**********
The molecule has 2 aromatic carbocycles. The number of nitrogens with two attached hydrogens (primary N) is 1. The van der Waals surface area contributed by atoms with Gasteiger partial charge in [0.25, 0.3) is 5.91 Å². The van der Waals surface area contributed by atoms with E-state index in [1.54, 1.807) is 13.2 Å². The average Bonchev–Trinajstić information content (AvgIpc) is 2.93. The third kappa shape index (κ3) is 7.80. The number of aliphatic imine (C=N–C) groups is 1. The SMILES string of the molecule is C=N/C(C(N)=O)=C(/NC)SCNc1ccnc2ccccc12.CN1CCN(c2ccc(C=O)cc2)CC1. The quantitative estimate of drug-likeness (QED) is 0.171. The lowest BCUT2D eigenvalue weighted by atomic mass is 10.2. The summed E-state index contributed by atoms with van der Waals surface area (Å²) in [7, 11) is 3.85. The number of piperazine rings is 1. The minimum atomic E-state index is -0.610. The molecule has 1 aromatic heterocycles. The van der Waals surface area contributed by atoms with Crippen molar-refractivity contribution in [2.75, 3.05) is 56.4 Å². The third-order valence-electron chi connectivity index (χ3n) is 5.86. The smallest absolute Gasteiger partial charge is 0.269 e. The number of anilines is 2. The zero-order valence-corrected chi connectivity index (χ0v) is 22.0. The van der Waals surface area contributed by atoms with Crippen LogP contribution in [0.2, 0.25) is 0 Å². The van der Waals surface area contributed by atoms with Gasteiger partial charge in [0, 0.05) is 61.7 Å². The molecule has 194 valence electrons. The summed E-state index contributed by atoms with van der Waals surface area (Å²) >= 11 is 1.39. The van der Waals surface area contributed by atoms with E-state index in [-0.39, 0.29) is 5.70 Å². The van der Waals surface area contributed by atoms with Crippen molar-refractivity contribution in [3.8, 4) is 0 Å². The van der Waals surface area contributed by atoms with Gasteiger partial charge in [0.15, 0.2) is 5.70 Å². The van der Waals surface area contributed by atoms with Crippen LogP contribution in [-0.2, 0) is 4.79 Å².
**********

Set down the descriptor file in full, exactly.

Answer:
The molecule has 2 aromatic carbocycles. The number of nitrogens with two attached hydrogens (primary N) is 1. The van der Waals surface area contributed by atoms with Gasteiger partial charge in [0.25, 0.3) is 5.91 Å². The van der Waals surface area contributed by atoms with E-state index in [1.54, 1.807) is 13.2 Å². The average Bonchev–Trinajstić information content (AvgIpc) is 2.93. The third kappa shape index (κ3) is 7.80. The number of aliphatic imine (C=N–C) groups is 1. The SMILES string of the molecule is C=N/C(C(N)=O)=C(/NC)SCNc1ccnc2ccccc12.CN1CCN(c2ccc(C=O)cc2)CC1. The quantitative estimate of drug-likeness (QED) is 0.171. The lowest BCUT2D eigenvalue weighted by atomic mass is 10.2. The summed E-state index contributed by atoms with van der Waals surface area (Å²) in [7, 11) is 3.85. The number of piperazine rings is 1. The minimum atomic E-state index is -0.610. The molecule has 1 aromatic heterocycles. The van der Waals surface area contributed by atoms with Crippen molar-refractivity contribution in [2.75, 3.05) is 56.4 Å². The third-order valence-electron chi connectivity index (χ3n) is 5.86. The smallest absolute Gasteiger partial charge is 0.269 e. The number of anilines is 2. The zero-order valence-corrected chi connectivity index (χ0v) is 22.0. The van der Waals surface area contributed by atoms with Crippen LogP contribution in [0.2, 0.25) is 0 Å². The van der Waals surface area contributed by atoms with Gasteiger partial charge in [0, 0.05) is 61.7 Å². The molecule has 194 valence electrons. The summed E-state index contributed by atoms with van der Waals surface area (Å²) >= 11 is 1.39. The van der Waals surface area contributed by atoms with E-state index in [-0.39, 0.29) is 5.70 Å². The van der Waals surface area contributed by atoms with Crippen molar-refractivity contribution in [3.8, 4) is 0 Å². The van der Waals surface area contributed by atoms with Gasteiger partial charge in [0.15, 0.2) is 5.70 Å². The van der Waals surface area contributed by atoms with Crippen LogP contribution in [-0.2, 0) is 4.79 Å².